From September 1915 until November 1916 a town post office operated in the capital of occupied Poland. During its relatively short period of existance a number of local stamps were issued.
Poland had been partitioned by Russia, Prussia and Austria. Russian occupied Poland became a Russian province. Until World War I the delivery and the censorship of mail in Poland was in Russian hands. In 1914, Germany and Austria-Hungary conquered Russian Poland and in the course of 1915 the entire area was taken from the Russians. In German occupied Poland, German stamps overprinted "Russisch-Polen" were used. In Austrian occupied Poland, Austro-Hungarian fieldpost stamps were issued. Warsaw, the capital of Poland, was taken from the Russians by Germany on 5 August 1915. In the turbulent times at the beginning of World War I it was quite difficult to run and to maintain a regular post office.
The Polish initiative to establish a local post office came from the Citizens Committee of the capital Warsaw. The German postal authorities allowed Warsaw's Citizens Committee to establish a town post office for the delivery of regular mail that arrived from outside the city's boundaries and had to be delivered in the city. The Poles continued running the old Russian post office. The new Polish postal employees had very little experience since the former Russian postal authorities had left the city with the Russian troops. The post office was established in September 1915. From October 1915, the German authorities allowed them to also deliver internal mail within Warsaw. Initially, letters sent within Warsaw first had to be sent to a German post office with German occupation stamps ("Russisch-Polen" or "Gen.-Gouv. Warschau" overprints) from where they were transferred to Warsaw's town post office for internal delivery with local stamps added. Two stamps (5 groszy and 10 groszy) were produced and these stamps were overprinted several times.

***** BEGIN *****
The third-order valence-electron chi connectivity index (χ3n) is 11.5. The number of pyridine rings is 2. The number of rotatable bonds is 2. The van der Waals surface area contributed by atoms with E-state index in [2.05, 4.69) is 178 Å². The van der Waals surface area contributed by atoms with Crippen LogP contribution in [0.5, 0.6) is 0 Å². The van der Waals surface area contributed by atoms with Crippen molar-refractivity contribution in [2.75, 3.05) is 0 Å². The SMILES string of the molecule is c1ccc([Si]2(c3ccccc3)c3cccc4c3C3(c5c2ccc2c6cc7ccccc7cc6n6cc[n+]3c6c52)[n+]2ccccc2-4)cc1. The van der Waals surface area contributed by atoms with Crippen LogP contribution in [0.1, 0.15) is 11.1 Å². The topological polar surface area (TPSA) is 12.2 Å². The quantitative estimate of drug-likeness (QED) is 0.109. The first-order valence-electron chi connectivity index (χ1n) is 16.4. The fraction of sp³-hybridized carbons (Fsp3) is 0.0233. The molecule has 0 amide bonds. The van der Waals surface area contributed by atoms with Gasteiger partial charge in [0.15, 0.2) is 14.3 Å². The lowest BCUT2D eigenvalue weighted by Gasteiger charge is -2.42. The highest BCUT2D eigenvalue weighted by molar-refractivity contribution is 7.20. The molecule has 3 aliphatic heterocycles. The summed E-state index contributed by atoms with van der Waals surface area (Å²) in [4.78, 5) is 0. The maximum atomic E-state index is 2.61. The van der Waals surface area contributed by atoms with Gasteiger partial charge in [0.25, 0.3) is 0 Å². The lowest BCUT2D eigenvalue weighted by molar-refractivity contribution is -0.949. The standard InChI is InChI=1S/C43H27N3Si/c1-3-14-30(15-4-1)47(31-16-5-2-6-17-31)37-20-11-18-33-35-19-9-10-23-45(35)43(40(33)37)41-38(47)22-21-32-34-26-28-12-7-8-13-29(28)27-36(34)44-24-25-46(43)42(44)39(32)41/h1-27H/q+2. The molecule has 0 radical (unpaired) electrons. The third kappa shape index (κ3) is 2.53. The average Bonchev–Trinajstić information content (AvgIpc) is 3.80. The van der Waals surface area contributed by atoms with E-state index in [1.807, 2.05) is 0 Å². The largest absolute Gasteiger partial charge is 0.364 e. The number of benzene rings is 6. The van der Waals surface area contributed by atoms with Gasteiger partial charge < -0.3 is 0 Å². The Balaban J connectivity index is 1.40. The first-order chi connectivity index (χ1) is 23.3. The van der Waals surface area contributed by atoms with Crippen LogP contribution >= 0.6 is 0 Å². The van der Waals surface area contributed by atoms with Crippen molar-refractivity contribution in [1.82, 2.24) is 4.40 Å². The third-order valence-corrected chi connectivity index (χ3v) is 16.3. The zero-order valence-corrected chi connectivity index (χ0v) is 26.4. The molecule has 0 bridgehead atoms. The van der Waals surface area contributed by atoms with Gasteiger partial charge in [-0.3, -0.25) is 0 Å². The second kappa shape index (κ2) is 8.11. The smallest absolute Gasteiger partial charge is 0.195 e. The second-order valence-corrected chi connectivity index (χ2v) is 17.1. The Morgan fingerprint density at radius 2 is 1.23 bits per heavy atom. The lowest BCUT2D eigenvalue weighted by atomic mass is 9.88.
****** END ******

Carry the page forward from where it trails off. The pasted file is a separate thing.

Registered mail and money orders were kept at the German post office and were reported with message cards, delivered by Warsaw's town post office, paid by the recipient. The registered mail and money orders had to be collected personally from the German post office.
5 groszy stamps could be bought at the counter of Warsaw's town post office. Initially, the stamps that were bought at the office were attached to the mail and then cancelled by the post office employees. Later though, the stamps were sold directly to the customers allowing the people to attach their stamps to the mail themselves.
To stop the endless production of new town post stamps or overprints, the German postal authorities forced Warsaw to discontinue the use of local stamps. As of 27 October 1916, the production, issue and selling of town post stamps was prohibited. Although a new series of stamps was produced at the end of October 1916 with images of monuments and symbols, these stamps were not approved by the Germans and the stamps were not brought into postal circulation. In November 1918, these stamps were overprinted "Poczta Polska" and were issued as national Polish postage stamps.
From 20 October 1916 until November 1918, the Citizens Committee used postmarks instead of stamps. On 16 November 1918, Warsaw's town post was abandoned. The national Polish post took over its duties and postal rates for local delivery were no longer used.